1

I need to map a word "foo" to a domain name "foobar.com" So it should be able to run ping foo or curl it.

alias foo='foobar.com'

giving below issue.

curl -k foo
curl: (6) Could not resolve host: foo

this is run on kubernetes and domain name IP address is dynamic.

Basically I want to map K8s service name to a internal domain name which IP dynamic.

  • From man bash: Aliases allow a string to be substituted for a word when it is used as the first word of a simple command. – user4556274 May 29 '18 at 15:10
3

What you are trying to do is a server alias here.

Option A (dirty ugly)

You need to edit the /etc/hosts file for this

e.g.

${IP} foo foo.com

then you will be able to

curl foo -H 'Host: foo.com'

The host header is necessary as the vhost alias is foo.com

Option B (clean and nice)

Create a server alias, depending on your web server it may be different config.

On my apache httpd config I use:

/etc/httpd/sites-available - contains the config for each vhost

/etc/httpd/sites-enabled - contains the symlinks to the sites-available config files, this way I can activate/deactivate vhosts without modifying or renaming the files at sites-available, I just need to unlink to bring down a vhost

and I have modified the conf

/etc/httpd/conf/httpd.conf

[...]
IncludeOptional sites-enabled/*.conf`
[...]

so let's say I had

/etc/httpd/sites-available/foo.com.conf and a symlinked version at /etc/httpd/sites-enabled/foo.com.conf

then do

cp /etc/httpd/sites-available/foo.com.conf /etc/httpd/sites-available/foo.conf

modify foo.conf to match this:

[...]    
ServerName foo
ServerAlias foo
[...]

and then ln -s /etc/httpd/sites-available/foo.conf /etc/httpd/sites-enabled/foo.conf

finally restart apache:

systemctl restart httpd

Note all these actions may require root or sudo (power user)

Assuming your system has a DNS server, nothing else would be needed; otherwise the /etc/hosts file will need to be modified too, but when you curl you won't need to pass a host header as the vhost alias will be foo.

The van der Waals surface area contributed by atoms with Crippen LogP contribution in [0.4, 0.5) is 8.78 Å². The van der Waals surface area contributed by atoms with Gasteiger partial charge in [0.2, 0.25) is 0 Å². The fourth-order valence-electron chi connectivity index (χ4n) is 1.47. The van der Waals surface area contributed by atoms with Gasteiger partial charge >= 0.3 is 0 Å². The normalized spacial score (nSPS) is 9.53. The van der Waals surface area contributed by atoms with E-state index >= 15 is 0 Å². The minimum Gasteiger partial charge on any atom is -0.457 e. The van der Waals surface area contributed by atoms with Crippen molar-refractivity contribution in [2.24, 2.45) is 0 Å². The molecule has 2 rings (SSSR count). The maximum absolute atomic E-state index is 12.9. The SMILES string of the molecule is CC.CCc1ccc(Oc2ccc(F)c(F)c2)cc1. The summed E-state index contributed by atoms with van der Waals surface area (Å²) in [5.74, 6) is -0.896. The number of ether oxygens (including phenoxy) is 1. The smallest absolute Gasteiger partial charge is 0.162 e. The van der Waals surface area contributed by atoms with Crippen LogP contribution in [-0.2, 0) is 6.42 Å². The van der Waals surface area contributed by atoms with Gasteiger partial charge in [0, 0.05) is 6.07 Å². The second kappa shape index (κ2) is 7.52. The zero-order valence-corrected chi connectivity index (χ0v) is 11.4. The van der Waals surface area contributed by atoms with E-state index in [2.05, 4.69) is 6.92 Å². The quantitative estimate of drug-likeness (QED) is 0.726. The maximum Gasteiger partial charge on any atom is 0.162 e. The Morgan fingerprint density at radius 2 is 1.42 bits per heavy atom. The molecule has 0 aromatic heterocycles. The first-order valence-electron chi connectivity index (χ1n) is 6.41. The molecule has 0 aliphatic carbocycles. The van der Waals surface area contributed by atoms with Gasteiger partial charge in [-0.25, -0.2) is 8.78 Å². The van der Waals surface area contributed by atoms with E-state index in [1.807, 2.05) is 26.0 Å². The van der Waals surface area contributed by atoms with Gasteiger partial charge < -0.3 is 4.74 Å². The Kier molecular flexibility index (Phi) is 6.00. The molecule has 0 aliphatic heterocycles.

i.e. in this case curl http://foo will work fine, while on option A you need a host header too.

| improve this answer | |
  • Thanks. but this is run on kubernetes and domain name IP address is dynamic. Basically I want to map K8s service name to a internal domain name which IP dynamic. – Ruwan Ranganath May 29 '18 at 15:26
  • use a server alias then, should be the easiest. I would avoid using bash/cli aliases in this case, the result could be very unexpected, otherwise the hosts file is your best bet from my POV – Kramer May 29 '18 at 15:27
  • 2
    and I think this is exactly what you need too: kubernetes.io/docs/concepts/services-networking/dns-pod-service :) – Kramer May 29 '18 at 15:30
1

For your simple use case, you can use a variable:

$ foo="foobar.com"
$ curl -k "${foo}"

Do all of your use cases center on terminal commands?

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0

You'll need (the possible footgun) that are "global" aliases to do a mid-line substitution. These are provided by ZSH.

$ exec zsh
% alias -g foo=foobar.com
% print foo
foobar.com
% 

However note that any bare use of foo will get substituted so if foo could also be an argument that must not be substituted then bad things could happen (hence, footgun—a command could break, or the wrong args could cause something else to happen, or…)

% print 'foo'
foo

so that's extra work you'll need to do with your brain to always remember when foo needs to be quoted versus when it does not, depending on how common foo is.

| improve this answer | |
  • I would recommend to keep concepts separated, a bash alias vs a vhost alias :) – Kramer May 29 '18 at 15:26

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